Shiny Pokémon are coveted collector items both in Pokemon GO and in the core game series, however it can’t be denied that shiny sprites of some Pokémon look rather bad. From mismatched color schemes, to simply unpleasing color palettes, we’ve always wondered why some older shiny Pokémon look the way they do.
Luckily, an excellent video by KangasKid18 goes into details about the mechanics and algorithms behind shiny Pokémon colors, explaining why some shiny sprites in Pokemon Go look “worse” than others and why Niantic can’t really do anything about it:
How shiny Pokémon colors are designed
Gold and Silver were the first games with shiny Pokémon. Due to technical and memory limitations in Gold and Silver, a Pokémon was colored with nothing more than a color palette consisting of 1-2 colors on top of black and white.
In the early days, Gamefreak would simply switch the color palette of a Pokémon to a next suitable one in the game’s code, resulting in similar shiny variants for different Pokémon (Clefable and Wigglytuff for example).
Later games removed all the color restrictions Gold and Silver had and Pokémon could have dozens of colors, but Gamefreak stuck with the “change the color palette” method for five generations.
When the games entered the 3D era, Gamefreak had complete freedom to create shiny Pokémon, but they decided to stick to the same principle as before: shiny forms change all of the colors of a Pokémon, rather than just distinct featured colors.
In Sun and Moon, this changed and Gamefreak started deliberately designing shiny Pokémon, which resulted in shiny Pokémon that look and feel completely different than shinies in earlier games.
What does this mean for shiny hunters?
Well, put simply, it means that Neither Niantic or The Pokemon Company had proper control over the colors that were picked for the shiny sprites until Generation 6 of Pokemon. It wasn’t until they had control over 3D sprites of each Pokemon did they become able to choose specific colors for their Shinies.
Too many times have I heard and seen people complain about the “dumbness” of Niantic for not making a certain shiny a specific color or “why didn’t they just change the color.” Too many players are ignorant about the reasons as to why shinies are the colors that they are and need to know that it’s not something that can be changed. Those of you who have played the main series Pokemon games or have an interest in shiny hunting will know that some of the sprites in the upcoming Gen 5 look incredible but those in Gen 6 and 7 look increasingly better.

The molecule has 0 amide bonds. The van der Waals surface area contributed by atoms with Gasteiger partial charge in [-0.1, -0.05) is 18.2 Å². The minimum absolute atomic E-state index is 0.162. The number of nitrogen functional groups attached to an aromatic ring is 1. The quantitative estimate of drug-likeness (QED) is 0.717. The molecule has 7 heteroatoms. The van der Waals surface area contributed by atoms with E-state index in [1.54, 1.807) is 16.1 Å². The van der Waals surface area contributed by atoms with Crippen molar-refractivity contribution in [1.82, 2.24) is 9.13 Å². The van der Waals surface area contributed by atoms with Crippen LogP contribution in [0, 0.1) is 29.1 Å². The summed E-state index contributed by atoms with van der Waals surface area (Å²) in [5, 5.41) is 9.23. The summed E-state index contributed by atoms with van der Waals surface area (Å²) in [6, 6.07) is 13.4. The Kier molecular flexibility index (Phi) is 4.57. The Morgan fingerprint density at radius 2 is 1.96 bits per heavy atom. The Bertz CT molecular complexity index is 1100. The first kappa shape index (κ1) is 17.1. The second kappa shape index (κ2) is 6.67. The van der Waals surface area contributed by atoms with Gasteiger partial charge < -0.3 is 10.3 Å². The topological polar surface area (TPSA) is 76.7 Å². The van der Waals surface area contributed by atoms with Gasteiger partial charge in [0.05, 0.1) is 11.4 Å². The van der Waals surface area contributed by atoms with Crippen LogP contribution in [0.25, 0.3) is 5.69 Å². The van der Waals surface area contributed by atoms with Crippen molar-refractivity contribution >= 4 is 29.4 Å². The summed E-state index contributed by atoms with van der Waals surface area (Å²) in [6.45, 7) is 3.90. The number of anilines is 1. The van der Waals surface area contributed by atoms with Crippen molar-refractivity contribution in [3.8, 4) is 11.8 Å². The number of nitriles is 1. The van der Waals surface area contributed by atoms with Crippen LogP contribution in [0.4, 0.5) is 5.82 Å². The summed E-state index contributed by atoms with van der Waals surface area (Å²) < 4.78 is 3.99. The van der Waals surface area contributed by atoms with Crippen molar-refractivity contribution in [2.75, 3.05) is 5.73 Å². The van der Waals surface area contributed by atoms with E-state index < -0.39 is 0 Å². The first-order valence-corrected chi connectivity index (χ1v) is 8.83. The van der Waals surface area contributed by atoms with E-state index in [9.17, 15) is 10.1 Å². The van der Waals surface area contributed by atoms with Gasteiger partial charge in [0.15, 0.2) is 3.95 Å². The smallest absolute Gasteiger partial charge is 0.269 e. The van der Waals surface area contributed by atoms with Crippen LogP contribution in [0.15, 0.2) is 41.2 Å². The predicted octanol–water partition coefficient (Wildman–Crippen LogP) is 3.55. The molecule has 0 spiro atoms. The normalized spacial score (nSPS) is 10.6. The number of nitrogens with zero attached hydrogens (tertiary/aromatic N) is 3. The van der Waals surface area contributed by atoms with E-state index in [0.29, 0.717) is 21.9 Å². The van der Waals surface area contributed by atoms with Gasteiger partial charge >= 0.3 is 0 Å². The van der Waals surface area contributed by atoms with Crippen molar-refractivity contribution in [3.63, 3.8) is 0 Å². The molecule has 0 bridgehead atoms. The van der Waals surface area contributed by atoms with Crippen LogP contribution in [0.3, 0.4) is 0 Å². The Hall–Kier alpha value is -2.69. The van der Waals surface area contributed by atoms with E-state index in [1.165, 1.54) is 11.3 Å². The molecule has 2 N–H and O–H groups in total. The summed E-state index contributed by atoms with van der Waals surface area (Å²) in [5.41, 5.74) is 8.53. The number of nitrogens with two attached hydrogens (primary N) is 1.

The easiest way to visualize what I mean is to see the below chart.
|Pokemon||Normal Sprite||Shiny Sprite|
This shows that The Generation 1 Pokemon Gengar has a nearly unnoticeable shiny form, but when you look at the shiny Mega-version (introduced in Gen 6), you can see that it is entirely different and much, much better in most people’s opinions.
The Good, The Bad and The Ugly
Even before I understood how some sprites were formed, I always knew that there was a particular reason why some sprites weren’t a bit more impressive. I’ve always said that “if you can’t tell that its a shiny, why hoard loads of them?” or even “why have it at all?.
I have a friend in my local community that managed to get a Shiny Gastly from a research task – Foolishly though, he evolved it to Haunter and used it as his Buddy. But because no-one could tell that it was shiny, he had to nickname it “ShinyGhost.” This, to me, seemed like a perfectly good waste of a Shiny Gastly!
The story ended well though as a few weeks later, he managed to get another Gastly from Research, and I can safely say that the second one wasn’t evolved.
That being said though, There are still some Pokemon from the earlier Gens that look good even though their shiny colors weren’t picked by hand such as Shinx, but others like Seel or Weavile leave players wondering “why?”
I, for one on multiple occasions, have been guilty of playing Pokemon Go at the start of a new event when people around me have complained about how stupid Niantic was for making terrible shiny sprites. I did not put these people right about the fact that it is not Niantics decision about the colors of the Pokemon’s Shiny Sprites let alone the fact that even The Pokemon Company didn’t specifically choose the shiny colors until Gen 6 was released. Instead, I would say something like “you think that ones bad, you should see Seel’s” – Which hasn’t helped people to understand.
I hope that this article will “lift the lid” on why the first 5 Generations of Pokemon shinies are the way they are. If you read this and hear people complaining about Niantic and the colors of certain sprites, you too can help explain that it’s out of Niantics hands.
If you really want to start seeing some sprites with more thought put in, you’ll probably have to wait all the way until the second part of 2020. Until then, though, let’s appreciate some of these alternative colored versions knowing that it wasn’t their fault.